Sunday, 17 October 2010

beetroot soup

everyone always assumes that the yugo food was the standard eastern european fare: grey meat, lots of potatoes, cabbage and beetroot. the reality is different: bosnian food in particular has more in common with what you find in turkey than in krakow or bratislava.

the fact that bosnia was under turkish rule for half a millennium is the obvious reason for this. they left their legacy in every aspect of life: food, language, architecture, mentality and anything else you can think of.

but considering where bosnia is, they were never going to have it easy: their food jostled for position with the cuisine of the austro-hungarian empire. to this day, in any half-decent patisserie in sarajevo you will find both the sweet, syrupy concoctions of the middle east and north africa (baklava, kadaif, tulumbas - universally recognised from aswan to mostar) to the tortes and strudels more commonly found in viennese coffee houses.

climate is the other reason. although bosnia is mountainous, with the exception of the fertile plains of the north, it has a proper continental climate. this means summers hot enough and long enough to grow decent fruit and veg.

for some reason, veg doesn’t feature much in my mind’s eye. all i can see is fruit: tiny wild strawberries, bought from equally tiny mountain women in headscarves and carried home from the market as delicately as you would a dozen eggs to avoid bruising; ripe plums and damsons in colours from apply green to deep, velvety purple of a fresh bruise; small gnarly apples, each with a worm inside. there were also soft, overripe green figs (the kind that is almost untransportable which is presumably why you hardly ever see them here) and cherries brought in small quantities from places like mostar and trebinje, and you could practically smell the sea and sun on them.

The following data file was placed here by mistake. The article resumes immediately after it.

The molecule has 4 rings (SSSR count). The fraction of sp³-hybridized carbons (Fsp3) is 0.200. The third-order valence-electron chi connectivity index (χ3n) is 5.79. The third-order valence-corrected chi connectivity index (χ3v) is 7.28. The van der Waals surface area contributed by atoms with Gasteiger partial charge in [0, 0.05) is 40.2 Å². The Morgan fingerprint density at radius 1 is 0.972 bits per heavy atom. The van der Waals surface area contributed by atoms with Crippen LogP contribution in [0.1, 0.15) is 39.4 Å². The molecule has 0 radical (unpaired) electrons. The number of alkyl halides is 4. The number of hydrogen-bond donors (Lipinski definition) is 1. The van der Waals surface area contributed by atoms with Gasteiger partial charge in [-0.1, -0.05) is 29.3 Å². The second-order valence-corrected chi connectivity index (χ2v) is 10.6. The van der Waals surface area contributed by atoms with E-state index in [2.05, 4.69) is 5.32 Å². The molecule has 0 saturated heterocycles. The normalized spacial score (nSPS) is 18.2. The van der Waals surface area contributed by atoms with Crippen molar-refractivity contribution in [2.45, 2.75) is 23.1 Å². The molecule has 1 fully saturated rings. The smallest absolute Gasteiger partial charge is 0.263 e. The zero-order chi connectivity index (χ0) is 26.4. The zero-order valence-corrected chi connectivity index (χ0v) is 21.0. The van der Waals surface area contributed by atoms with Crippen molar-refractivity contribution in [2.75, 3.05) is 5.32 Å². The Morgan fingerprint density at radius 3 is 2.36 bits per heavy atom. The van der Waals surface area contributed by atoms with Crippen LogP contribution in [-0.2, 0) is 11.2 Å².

there were vegetables as well, of course. the very first greens after the winter warranted a great deal of excitement, and rolled-up filo pies would suddenly feature the very dark green metallic leaves of spinach or swiss chard. the excitement would fade by the end of summer – in fact, as kids, we used to dread the detour to outside markets to pick up massive bags (made of red netting) full of peppers, aubergines or marrows. the reason for such huge quantities was that this was the time to convert the glut into something to be enjoyed during the winter. the trip to the market involved a lot of haggling and tutting and shaking of heads, before money was exchanged and bags loaded in the back of our zastava. i don’t know if it is my imagination but those peasants with big, fat bags of produce were also themselves bigger and fatter than their mountain counterparts who would sell bitter greens or bilberries earlier in the summer.